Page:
RaceCourse

Food wise, I like South Indian cuisine and I have eaten more rice being in a more pan-Indian family so eating 1000 varieties of rice is not a problem. But if your diet demands more wheat, I feel slightly bad for you. The food here is costly, same goes with the accommodation which is stale and on the costlier side with ordinary apartments and high amount of security money. Seriously, what could easily fed someone in 150 Rupees, here they take Rs. 300 for ahem, err, not so good food. Now I love Idly and Dosa so I enjoy them sucking each finger with each bite with Coconut chutney. DAILY. Point to note is that everything here is cooked in Andhra Style which is spicier than usual Udupi style. And when I say spicy it means loaded with green chillies as if green chillies were free. God bless your digestive system, especially during the morning rituals. Sambhar here is as ordinary as any Salman Khan movie and I assure in my hometown, Sambhar is much better. I am yet to eat Curd-Rice and Rasam. There are many North Indian joints for food but they cook North Indian food in South Indian style. Overall, I am disappointed by the restaurants here. And I am still hungry to eat real south Indian food here. I can still remember the first time I had awesomest Sambhar and Dosa in my life cooked by a Tamil neighbour aunty back in 1990s. Also, Bangalore is hill stations to people here so don’t expect cold water. Chilled water? What is that?

Well, since everyone knows you love to drink, there are plenty of pubs around. Just pay and keep peeing and peeing or puking the way you like. The liquor shops here open till 11 PM and mostly flooded with guys and girls alike. Modern, you see. If you don’t drink, don’t worry mate, come home someday and it will be lovely when mil baithenge 3 yaar, aap, main aur our ginger tea.

ShivaTemple

Places to visit? Meh. But if you are from a village in Uttar Pradesh or North India in general or Orissa/ West Bengal or combined North East or anywhere in Rajasthan (apart from Jaipur), you are going to love this place. The city has enough malls and maals and pubs and cafes in them that you were waiting for all your life. I am not going to talk about the Malls here because they are not worth it. But go to UB City mall to get inferiority complex and when you come out forget it and LOL. The Brigade Road, which seems to be having a competition of show off, is the place to be on a weekend. The roads are full of people of all shapes and sizes, with all varied sizes of eyes, the most loose or the tightest clothes possible, the ugliest and the most beautiful people possible.

LalBaghApart from old age attractions like Laal Bagh and Bangalore Palace, nothing much is there to see. My hometown had 2 aspects, one modern and one old and one could go to Malls as well as Castles on top of hills depending upon the mood. Bangalore is very similar everywhere so you don’t get to know the difference much. Though there are many places around Bangalore where one can go in weekends. Google to find out.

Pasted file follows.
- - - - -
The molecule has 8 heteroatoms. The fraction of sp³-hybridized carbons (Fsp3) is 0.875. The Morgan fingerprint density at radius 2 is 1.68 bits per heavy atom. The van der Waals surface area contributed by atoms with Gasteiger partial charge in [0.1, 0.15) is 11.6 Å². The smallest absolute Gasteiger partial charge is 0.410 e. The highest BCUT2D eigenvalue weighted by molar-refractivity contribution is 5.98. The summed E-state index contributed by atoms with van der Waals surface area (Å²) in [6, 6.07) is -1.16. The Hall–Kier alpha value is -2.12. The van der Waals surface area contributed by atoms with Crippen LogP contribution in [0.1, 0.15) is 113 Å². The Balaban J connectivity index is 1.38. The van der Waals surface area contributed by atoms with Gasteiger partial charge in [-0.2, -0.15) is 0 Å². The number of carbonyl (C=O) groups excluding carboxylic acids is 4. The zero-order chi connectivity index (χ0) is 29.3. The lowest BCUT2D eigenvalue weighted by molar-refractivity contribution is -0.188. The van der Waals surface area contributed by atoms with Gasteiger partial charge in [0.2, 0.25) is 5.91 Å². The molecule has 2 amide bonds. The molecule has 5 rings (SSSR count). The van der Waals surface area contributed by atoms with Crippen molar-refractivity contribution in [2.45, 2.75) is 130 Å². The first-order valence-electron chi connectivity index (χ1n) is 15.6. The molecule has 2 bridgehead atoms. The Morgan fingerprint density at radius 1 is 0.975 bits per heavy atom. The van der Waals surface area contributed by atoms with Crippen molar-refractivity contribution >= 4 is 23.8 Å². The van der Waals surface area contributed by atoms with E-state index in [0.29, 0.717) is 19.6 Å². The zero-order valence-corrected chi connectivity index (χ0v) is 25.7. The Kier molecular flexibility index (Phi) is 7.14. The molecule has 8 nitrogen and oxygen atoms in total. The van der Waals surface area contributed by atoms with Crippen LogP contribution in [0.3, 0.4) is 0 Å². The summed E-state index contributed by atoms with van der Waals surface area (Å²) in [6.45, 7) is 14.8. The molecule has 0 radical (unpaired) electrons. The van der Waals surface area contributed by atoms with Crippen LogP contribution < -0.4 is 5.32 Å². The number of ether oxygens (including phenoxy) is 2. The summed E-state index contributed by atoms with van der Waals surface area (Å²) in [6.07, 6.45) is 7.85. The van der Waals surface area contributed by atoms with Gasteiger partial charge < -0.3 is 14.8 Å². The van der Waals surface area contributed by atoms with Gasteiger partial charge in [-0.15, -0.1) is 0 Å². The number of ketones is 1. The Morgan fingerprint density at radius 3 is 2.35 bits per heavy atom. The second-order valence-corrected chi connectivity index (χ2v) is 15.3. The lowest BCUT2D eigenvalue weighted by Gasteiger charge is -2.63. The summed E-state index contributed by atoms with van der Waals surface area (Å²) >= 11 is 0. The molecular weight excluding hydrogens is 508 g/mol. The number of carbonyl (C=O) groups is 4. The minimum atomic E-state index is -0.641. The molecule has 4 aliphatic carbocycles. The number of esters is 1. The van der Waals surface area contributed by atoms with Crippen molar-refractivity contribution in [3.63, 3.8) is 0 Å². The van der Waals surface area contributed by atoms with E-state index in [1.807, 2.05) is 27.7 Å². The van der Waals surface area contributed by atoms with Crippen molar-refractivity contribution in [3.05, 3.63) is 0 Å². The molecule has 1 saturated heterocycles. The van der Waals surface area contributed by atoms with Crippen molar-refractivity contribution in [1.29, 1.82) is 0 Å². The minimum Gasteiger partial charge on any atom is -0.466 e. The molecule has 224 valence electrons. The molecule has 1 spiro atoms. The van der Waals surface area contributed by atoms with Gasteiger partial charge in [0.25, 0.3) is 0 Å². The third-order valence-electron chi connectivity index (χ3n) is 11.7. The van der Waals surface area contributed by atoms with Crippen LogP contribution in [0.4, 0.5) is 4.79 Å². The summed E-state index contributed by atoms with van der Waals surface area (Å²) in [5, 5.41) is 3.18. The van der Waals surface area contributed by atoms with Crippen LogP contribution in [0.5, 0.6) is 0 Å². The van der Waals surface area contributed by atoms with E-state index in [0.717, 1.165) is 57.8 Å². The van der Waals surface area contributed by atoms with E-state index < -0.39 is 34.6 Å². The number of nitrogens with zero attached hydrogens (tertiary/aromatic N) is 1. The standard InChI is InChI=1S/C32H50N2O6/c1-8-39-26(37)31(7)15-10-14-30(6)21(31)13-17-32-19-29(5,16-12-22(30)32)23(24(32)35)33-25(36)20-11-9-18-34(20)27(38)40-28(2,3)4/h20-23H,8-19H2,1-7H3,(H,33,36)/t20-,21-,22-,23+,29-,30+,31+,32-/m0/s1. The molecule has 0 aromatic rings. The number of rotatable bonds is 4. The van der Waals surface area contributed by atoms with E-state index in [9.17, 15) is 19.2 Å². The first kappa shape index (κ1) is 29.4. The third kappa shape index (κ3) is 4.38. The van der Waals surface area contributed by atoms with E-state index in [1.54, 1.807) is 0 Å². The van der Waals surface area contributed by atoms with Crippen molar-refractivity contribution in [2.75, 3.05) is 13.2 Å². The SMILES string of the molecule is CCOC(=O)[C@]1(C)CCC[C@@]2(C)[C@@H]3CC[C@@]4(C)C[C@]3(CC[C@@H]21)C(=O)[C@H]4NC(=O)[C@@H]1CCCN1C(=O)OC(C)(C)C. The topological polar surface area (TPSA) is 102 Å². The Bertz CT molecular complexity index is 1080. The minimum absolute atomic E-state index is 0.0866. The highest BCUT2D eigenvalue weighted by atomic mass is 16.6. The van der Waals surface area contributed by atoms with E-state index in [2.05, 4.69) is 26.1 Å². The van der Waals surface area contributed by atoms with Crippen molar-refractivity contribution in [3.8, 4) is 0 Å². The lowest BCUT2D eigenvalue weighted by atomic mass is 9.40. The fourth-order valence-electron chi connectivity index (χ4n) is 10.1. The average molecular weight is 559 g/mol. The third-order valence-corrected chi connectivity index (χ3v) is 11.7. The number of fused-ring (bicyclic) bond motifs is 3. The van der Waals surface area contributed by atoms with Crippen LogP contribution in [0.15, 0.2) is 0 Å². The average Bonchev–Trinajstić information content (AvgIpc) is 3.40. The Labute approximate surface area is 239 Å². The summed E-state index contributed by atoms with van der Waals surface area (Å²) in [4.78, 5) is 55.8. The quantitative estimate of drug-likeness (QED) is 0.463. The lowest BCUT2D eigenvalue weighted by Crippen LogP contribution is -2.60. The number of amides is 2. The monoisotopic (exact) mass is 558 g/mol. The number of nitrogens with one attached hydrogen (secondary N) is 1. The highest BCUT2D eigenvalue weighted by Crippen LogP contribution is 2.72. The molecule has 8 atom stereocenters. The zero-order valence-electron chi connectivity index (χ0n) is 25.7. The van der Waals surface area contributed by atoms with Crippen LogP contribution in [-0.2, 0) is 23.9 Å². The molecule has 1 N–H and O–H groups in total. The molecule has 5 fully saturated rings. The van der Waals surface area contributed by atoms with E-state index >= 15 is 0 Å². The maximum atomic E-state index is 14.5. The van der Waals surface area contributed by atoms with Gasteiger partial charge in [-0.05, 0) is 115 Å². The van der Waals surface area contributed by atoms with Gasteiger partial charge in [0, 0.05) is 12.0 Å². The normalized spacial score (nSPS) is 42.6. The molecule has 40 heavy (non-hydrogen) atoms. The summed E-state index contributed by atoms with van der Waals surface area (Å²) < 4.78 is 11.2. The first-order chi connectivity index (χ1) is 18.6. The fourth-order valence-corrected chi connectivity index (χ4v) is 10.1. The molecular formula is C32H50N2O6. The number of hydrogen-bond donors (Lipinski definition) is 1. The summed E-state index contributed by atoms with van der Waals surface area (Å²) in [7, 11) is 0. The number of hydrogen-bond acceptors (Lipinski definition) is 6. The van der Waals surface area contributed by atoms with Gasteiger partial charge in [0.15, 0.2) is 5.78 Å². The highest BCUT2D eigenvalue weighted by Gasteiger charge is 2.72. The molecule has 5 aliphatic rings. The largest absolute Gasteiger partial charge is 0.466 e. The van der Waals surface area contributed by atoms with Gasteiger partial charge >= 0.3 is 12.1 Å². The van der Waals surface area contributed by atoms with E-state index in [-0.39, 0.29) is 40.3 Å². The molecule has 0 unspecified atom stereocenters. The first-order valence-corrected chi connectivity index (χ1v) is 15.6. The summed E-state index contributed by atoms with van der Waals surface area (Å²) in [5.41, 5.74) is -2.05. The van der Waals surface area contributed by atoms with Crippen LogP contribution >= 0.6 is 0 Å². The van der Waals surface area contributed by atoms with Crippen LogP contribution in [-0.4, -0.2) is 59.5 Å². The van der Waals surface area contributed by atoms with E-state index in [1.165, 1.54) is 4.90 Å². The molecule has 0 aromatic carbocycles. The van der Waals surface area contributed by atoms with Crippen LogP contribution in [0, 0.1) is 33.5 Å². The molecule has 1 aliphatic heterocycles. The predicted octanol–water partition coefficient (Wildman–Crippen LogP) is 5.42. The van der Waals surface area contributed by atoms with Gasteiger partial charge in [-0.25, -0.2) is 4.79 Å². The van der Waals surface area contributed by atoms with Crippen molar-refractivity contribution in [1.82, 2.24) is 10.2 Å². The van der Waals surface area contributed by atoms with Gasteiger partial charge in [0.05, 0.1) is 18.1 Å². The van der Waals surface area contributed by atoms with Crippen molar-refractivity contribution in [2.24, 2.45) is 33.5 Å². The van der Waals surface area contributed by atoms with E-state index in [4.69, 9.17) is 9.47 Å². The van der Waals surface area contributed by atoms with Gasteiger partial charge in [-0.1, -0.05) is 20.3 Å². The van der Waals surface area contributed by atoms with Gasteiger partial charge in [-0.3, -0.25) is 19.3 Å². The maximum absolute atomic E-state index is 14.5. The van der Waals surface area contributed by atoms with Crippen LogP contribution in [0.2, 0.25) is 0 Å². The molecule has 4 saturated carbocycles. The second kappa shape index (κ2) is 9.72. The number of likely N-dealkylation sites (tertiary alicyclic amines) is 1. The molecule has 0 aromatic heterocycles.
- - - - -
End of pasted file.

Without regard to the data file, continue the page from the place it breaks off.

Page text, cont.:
Umm, I feel that Bangalore is in fact a good place to work. The culture is the work culture here. People here mean business. Work more and leave the politics to NCR. The people in Bangalore come from all parts of India as possible. Also, number of Africans and Europeans can be seen, probably selling drugs or just chilling, who knows. I am most impressed with the addressing system of the houses here. You can find out the address quicker than your GPS because of the Mains and Crosses which one gets familiar with within seconds.

BryanAdamsBangalore, as a city, is in a hurry. Hurry to become something like Mumbai. No idea why? And in the first place, why would anyone even like to be like Mumbai? From what I have heard from real Bangaloreans, it is not what it used to be. Also, it was not made to be like this anyways. It is more hype than hip. People, who think Bangalore is the best place to live in India, have not seen India. It is, though one of the best places to live in India but certainly not the best. The best part of the city remains the weather. You cannot beat that. Although with the constant cutting of trees, exploding population and ever-growing pollution, the climate is changing more rapidly than the speed of people who read ‘offer documents are subject to market risks’. Bangalore seems like a kid who was pressed upon big responsibilities while it was still an infant. Kid did the job perfectly for making way for Indian Engineers a force to reckon with in the world and full credit goes to the people of Bangalore and South India to create job opportunities in many fields. Obama fears Bangalore and expects the Americans to give jobs to Boston and not here. Hehe, there we win. But the kid is now struggling to cope with the increasing pressure. Though still the people welcome outsiders but the odd feeling of accepting them with sour smile is slowly setting in. People here are generally cool but some of them don’t answer when asked a question in Hindi. Hope it doesn’t become Chennai. Recently a Kannada organization proposed that Kannada should be made compulsory if one wants to live in Bangalore. Rise of Kannada Manoos huh? They must also remember that the credit of city’s success should be equally shared with all Indians alike. Bangalore is way better than most of the cities in India because sometimes it lacks the Indianness which is sometimes needed and sometimes not needed. There are a lot of advantages of living here as one gets all the exposure needed. There are concerts, blogger’s meets and many major-minor events which won’t happen in most of the Indian cities. Bangalore is a big point on the world map and it is going to stay there for long. It has all the aspects of an Indian city and many aspects of a Non-Indian city. And that’s the USP.

This is neither a travel guide nor a survival guide. But this is what I feel at this moment of time about the city of Bangalore. It might change as I explore more about this city. As of now I am not sure whether I love this city or not. But certainly, I don’t hate it. This city has given me long due employment so I have utmost respect for the place and the people here.

P.S.: Fun Fact: When someone dies in an accident in Bangalore, people say either a Dog or an Engineer must have died.